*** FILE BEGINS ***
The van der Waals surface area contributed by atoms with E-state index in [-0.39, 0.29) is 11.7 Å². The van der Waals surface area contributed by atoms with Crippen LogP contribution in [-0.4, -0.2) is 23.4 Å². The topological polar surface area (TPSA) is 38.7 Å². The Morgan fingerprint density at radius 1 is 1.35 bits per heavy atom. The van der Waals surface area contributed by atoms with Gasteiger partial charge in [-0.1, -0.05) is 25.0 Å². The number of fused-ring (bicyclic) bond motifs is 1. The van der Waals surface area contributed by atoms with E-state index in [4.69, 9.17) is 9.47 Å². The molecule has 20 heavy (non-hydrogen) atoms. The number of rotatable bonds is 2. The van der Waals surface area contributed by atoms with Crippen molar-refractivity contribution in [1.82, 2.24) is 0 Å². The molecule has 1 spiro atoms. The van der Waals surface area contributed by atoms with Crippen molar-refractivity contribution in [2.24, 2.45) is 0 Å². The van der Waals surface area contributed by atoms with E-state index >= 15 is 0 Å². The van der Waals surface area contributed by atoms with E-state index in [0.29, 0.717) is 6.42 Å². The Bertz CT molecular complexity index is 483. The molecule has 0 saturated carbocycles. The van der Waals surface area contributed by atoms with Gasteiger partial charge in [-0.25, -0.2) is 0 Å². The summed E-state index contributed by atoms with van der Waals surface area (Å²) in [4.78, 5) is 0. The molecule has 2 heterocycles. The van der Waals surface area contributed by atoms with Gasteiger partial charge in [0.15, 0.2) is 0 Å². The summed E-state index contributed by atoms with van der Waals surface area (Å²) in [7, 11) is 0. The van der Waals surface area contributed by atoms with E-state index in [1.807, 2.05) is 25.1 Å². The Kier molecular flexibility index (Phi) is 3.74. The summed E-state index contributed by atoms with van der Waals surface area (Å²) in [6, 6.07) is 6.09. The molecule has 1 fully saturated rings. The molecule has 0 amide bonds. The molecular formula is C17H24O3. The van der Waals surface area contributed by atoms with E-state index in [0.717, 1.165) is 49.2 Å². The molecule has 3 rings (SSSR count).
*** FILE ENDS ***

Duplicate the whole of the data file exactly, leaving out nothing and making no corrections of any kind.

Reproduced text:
The van der Waals surface area contributed by atoms with E-state index in [-0.39, 0.29) is 11.7 Å². The van der Waals surface area contributed by atoms with Crippen LogP contribution in [-0.4, -0.2) is 23.4 Å². The topological polar surface area (TPSA) is 38.7 Å². The Morgan fingerprint density at radius 1 is 1.35 bits per heavy atom. The van der Waals surface area contributed by atoms with Gasteiger partial charge in [-0.1, -0.05) is 25.0 Å². The number of fused-ring (bicyclic) bond motifs is 1. The van der Waals surface area contributed by atoms with E-state index in [4.69, 9.17) is 9.47 Å². The molecule has 20 heavy (non-hydrogen) atoms. The number of rotatable bonds is 2. The van der Waals surface area contributed by atoms with Crippen molar-refractivity contribution in [1.82, 2.24) is 0 Å². The molecule has 1 spiro atoms. The van der Waals surface area contributed by atoms with Crippen molar-refractivity contribution in [2.24, 2.45) is 0 Å². The van der Waals surface area contributed by atoms with E-state index >= 15 is 0 Å². The van der Waals surface area contributed by atoms with E-state index in [0.29, 0.717) is 6.42 Å². The Bertz CT molecular complexity index is 483. The molecule has 0 saturated carbocycles. The van der Waals surface area contributed by atoms with Gasteiger partial charge in [-0.25, -0.2) is 0 Å². The summed E-state index contributed by atoms with van der Waals surface area (Å²) in [4.78, 5) is 0. The molecule has 2 heterocycles. The van der Waals surface area contributed by atoms with Gasteiger partial charge in [0.15, 0.2) is 0 Å². The summed E-state index contributed by atoms with van der Waals surface area (Å²) in [7, 11) is 0. The van der Waals surface area contributed by atoms with E-state index in [1.807, 2.05) is 25.1 Å². The Kier molecular flexibility index (Phi) is 3.74. The summed E-state index contributed by atoms with van der Waals surface area (Å²) in [6, 6.07) is 6.09. The molecule has 1 fully saturated rings. The molecule has 0 amide bonds. The molecular formula is C17H24O3. The van der Waals surface area contributed by atoms with E-state index in [0.717, 1.165) is 49.2 Å². The molecule has 3 rings (SSSR count).